TEXTOCCURS is always a brute-force operation and accesses the actual column contents to perform its functionality, unlike the TEXTSEARCH function which can be optimized by adding the column being searched to the full text index for the table. Also, the parsing of the list of words in the search string constant is controlled by the text indexing parameters for the table in which the column being searched resides. Please see the Full Text Indexing topic for more information.

In the following example, the number of occurrences of the words 'DATABASE QUERY SPEED' in the TextBody column are used to order the results of a TEXTSEARCH query in order to provide ranking for the text search:

SELECT GroupNo, No, TEXTOCCURS('DATABASE QUERY SPEED' IN TextBody) AS NumOccurs FROM article WHERE TEXTSEARCH('DATABASE QUERY SPEED' IN TextBody) ORDER BY 3 DESC

TEXTOCCURS returns an integer value indicating the total number of times the list of words occurs in the column for a given record. TEXTOCCURS can only be used with string or memo columns.

Data Conversion Functions

Use data conversion functions to convert values from one type to another in SELECT, INSERT, UPDATE, or DELETE queries. DBISAM's SQL supports the following data conversion functions:

Function | Description |

EXTRACT | Extracts the year, month, week, day of week, or day value of a date or the hours, minutes, or seconds value of a time. |

CAST | Converts a given data value from one data type to another. |

YEARSFROMMSECS | Takes milliseconds and returns the number of years. |

DAYSFROMMSECS | Takes milliseconds and returns the number of days (as a remainder of the above years, not as an absolute). |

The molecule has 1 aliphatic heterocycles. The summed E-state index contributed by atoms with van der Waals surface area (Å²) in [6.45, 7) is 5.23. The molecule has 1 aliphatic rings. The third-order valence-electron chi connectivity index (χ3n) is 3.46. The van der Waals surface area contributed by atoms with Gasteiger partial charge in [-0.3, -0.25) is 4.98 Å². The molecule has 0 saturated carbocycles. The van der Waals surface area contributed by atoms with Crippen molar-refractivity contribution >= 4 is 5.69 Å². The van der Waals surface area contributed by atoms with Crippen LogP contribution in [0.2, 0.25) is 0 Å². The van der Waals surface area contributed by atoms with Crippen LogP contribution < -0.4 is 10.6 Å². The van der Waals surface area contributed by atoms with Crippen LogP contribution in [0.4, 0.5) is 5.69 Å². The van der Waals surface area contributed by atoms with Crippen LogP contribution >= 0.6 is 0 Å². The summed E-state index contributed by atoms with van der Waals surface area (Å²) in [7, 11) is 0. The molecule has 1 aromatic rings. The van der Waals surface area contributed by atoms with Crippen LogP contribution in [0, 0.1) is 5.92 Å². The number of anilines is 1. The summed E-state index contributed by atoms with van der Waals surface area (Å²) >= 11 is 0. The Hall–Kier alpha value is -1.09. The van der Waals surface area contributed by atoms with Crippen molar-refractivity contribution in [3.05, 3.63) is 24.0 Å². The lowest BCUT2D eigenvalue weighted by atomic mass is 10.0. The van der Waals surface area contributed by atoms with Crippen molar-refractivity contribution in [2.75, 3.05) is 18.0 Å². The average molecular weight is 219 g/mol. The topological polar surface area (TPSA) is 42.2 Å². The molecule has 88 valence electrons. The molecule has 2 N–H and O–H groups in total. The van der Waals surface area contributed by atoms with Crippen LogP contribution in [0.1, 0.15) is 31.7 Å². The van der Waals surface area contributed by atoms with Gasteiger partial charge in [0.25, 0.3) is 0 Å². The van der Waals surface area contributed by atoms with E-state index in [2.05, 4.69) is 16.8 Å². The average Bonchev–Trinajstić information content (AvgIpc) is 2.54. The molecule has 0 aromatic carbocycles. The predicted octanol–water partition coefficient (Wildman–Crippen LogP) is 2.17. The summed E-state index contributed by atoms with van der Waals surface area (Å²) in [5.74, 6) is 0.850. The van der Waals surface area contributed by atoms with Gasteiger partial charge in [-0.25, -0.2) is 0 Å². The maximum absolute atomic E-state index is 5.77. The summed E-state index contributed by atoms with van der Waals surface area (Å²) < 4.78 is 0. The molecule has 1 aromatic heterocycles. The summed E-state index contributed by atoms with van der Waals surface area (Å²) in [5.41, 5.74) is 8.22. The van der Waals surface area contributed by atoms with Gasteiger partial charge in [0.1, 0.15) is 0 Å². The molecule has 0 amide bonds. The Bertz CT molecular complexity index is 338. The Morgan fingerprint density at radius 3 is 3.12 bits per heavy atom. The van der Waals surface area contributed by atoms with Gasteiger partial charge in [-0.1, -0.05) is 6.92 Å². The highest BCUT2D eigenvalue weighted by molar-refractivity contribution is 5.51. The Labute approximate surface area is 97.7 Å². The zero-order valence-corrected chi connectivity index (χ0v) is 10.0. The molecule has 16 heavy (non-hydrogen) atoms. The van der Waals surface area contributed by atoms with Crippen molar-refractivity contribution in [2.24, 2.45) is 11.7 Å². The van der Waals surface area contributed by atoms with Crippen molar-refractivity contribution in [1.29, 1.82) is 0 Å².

HOURSFROMMSECS | Takes milliseconds and returns the number of hours (as a remainder of the above years and days, not as an absolute). |

MINSFROMMSECS | Takes milliseconds and returns the number of minutes (as a remainder of the above years, days, and hours, not as an absolute). |

SECSFROMMSECS | Takes milliseconds and returns the number of seconds (as a remainder of the above years, days, hours, and minutes, not as an absolute). |

MSECSFROMMSECS | Takes milliseconds and returns the number of milliseconds (as a remainder of the above years, days, hours, minutes, and seconds, not as an absolute). |

EXTRACT Function

The EXTRACT function returns a specific value from a date, time, or timestamp value. The syntax is as follows:

EXTRACT(extract_value FROM column_reference or expression) EXTRACT(extract_value, column_reference or expression)

Use EXTRACT to return the year, month, week, day of week, day, hours, minutes, seconds, or milliseconds from a date, time, or timestamp column. EXTRACT returns the value for the specified element as an integer.

The extract_value parameter may contain any one of the specifiers:

YEAR MONTH WEEK DAYOFWEEK DAYOFYEAR DAY HOUR MINUTE SECOND MSECOND

The specifiers YEAR, MONTH, WEEK, DAYOFWEEK, DAYOFYEAR, and DAY can only be used with date and timestamp columns. The following example shows how to use the EXTRACT function to display the various elements of the SaleDate column:

SELECT SaleDate, EXTRACT(YEAR FROM SaleDate) AS YearNo, EXTRACT(MONTH FROM SaleDate) AS MonthNo, EXTRACT(WEEK FROM SaleDate) AS WeekNo, EXTRACT(DAYOFWEEK FROM SaleDate) AS WeekDayNo, EXTRACT(DAYOFYEAR FROM SaleDate) AS YearDayNo, EXTRACT(DAY FROM SaleDate) AS DayNo FROM Orders

The following example uses a DOB column (containing birthdates) to filter those rows where the date is in the month of May. The month field from the DOB column is retrieved using the EXTRACT function and compared to 5, May being the fifth month:

SELECT DOB, LastName, FirstName FROM People WHERE (EXTRACT(MONTH FROM DOB) = 5)

The WEEK and DAYOFWEEK parameters will return the week number and the day of the week according to ANSI/ISO standards. This means that the first week of the year (week 1) is the first week that contains the first Thursday in January and January 4th and the first day of the week (day 1) is Monday. Also, while ANSI-standard SQL provides the EXTRACT function specifiers TIMEZONE_HOUR and TIMEZONE_MINUTE, these specifiers are not supported in DBISAM's SQL.